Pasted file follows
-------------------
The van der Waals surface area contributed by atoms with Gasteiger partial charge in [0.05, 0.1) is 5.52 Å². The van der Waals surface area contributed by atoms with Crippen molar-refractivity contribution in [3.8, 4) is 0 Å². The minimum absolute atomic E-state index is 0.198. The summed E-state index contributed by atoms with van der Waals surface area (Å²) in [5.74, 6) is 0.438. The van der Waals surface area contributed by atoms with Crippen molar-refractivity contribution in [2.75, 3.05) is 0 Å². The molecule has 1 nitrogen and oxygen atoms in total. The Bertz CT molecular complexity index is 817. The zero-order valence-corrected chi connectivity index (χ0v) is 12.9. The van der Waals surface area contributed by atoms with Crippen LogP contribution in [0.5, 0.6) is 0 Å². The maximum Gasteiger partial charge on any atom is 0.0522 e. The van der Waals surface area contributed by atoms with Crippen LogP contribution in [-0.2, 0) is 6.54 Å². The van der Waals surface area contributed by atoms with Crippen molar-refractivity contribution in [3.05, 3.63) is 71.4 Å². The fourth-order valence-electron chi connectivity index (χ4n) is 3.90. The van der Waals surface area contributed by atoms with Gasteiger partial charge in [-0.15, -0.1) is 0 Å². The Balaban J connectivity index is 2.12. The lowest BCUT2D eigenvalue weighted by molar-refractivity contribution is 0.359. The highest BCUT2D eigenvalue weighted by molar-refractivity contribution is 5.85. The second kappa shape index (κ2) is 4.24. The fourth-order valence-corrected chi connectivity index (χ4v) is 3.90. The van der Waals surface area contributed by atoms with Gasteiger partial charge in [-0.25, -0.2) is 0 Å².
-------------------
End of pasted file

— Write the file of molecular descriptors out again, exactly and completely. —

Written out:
The van der Waals surface area contributed by atoms with Gasteiger partial charge in [0.05, 0.1) is 5.52 Å². The van der Waals surface area contributed by atoms with Crippen molar-refractivity contribution in [3.8, 4) is 0 Å². The minimum absolute atomic E-state index is 0.198. The summed E-state index contributed by atoms with van der Waals surface area (Å²) in [5.74, 6) is 0.438. The van der Waals surface area contributed by atoms with Crippen molar-refractivity contribution in [2.75, 3.05) is 0 Å². The molecule has 1 nitrogen and oxygen atoms in total. The Bertz CT molecular complexity index is 817. The zero-order valence-corrected chi connectivity index (χ0v) is 12.9. The van der Waals surface area contributed by atoms with Crippen LogP contribution in [0.5, 0.6) is 0 Å². The maximum Gasteiger partial charge on any atom is 0.0522 e. The van der Waals surface area contributed by atoms with Crippen LogP contribution in [-0.2, 0) is 6.54 Å². The van der Waals surface area contributed by atoms with Crippen molar-refractivity contribution in [3.05, 3.63) is 71.4 Å². The fourth-order valence-electron chi connectivity index (χ4n) is 3.90. The van der Waals surface area contributed by atoms with Gasteiger partial charge in [-0.15, -0.1) is 0 Å². The Balaban J connectivity index is 2.12. The lowest BCUT2D eigenvalue weighted by molar-refractivity contribution is 0.359. The highest BCUT2D eigenvalue weighted by molar-refractivity contribution is 5.85. The second kappa shape index (κ2) is 4.24. The fourth-order valence-corrected chi connectivity index (χ4v) is 3.90. The van der Waals surface area contributed by atoms with Gasteiger partial charge in [-0.25, -0.2) is 0 Å².